Assuming you go with a reputable hosting provider, then no, there's really not much of a difference.
Theoretically, the possibility exists that some unpatched vulnerability in the host OS or virtualization software would allow shared peers to gain unauthorized access but today's virtualization solutions use protections built into the CPU to guard against this.
There was a demonstration of an attack which bypassed those hardware protections made a few months ago (google "VM side channel attack") but I haven't heard of it actually being exploited and I'm assuming the major VM vendors have mitigated that possibility by now.
You should still use software-based network and application firewalls if your security stance calls for it but those are as robust of a solution as their hardware-based counterparts.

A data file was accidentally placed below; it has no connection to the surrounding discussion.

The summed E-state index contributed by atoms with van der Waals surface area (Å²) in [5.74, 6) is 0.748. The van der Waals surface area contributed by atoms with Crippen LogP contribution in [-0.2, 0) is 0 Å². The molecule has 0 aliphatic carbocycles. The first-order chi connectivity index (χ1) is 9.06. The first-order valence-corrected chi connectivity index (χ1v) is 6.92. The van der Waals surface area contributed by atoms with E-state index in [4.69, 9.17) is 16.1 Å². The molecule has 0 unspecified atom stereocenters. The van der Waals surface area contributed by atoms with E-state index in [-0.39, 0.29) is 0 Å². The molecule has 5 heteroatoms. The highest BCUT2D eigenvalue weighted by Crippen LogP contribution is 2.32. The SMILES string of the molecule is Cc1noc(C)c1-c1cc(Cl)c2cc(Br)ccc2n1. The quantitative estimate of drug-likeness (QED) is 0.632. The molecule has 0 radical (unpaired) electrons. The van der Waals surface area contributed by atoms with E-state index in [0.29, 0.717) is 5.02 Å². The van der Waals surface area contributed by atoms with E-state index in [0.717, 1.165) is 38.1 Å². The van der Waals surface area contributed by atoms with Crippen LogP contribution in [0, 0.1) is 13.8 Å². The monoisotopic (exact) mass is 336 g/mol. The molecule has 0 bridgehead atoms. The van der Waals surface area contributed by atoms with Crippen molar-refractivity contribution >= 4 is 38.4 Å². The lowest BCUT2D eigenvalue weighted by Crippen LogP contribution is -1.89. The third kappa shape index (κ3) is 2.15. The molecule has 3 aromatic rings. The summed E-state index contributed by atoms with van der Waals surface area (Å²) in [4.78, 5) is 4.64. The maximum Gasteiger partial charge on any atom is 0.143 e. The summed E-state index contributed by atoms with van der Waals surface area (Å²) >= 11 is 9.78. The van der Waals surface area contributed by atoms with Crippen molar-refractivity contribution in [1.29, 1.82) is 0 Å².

So like everything else in security, it's always a cat-and-mouse game where black and white hats are trying to find new ways to exploit existing systems but unless you have very high security requirements most people agree that the security risk of hosting on a virtual server isn't appreciably higher.
Some hosting companies like Amazon for example have ISO 27001 Certification which indicates that their security practices were thoroughly audited by a third party.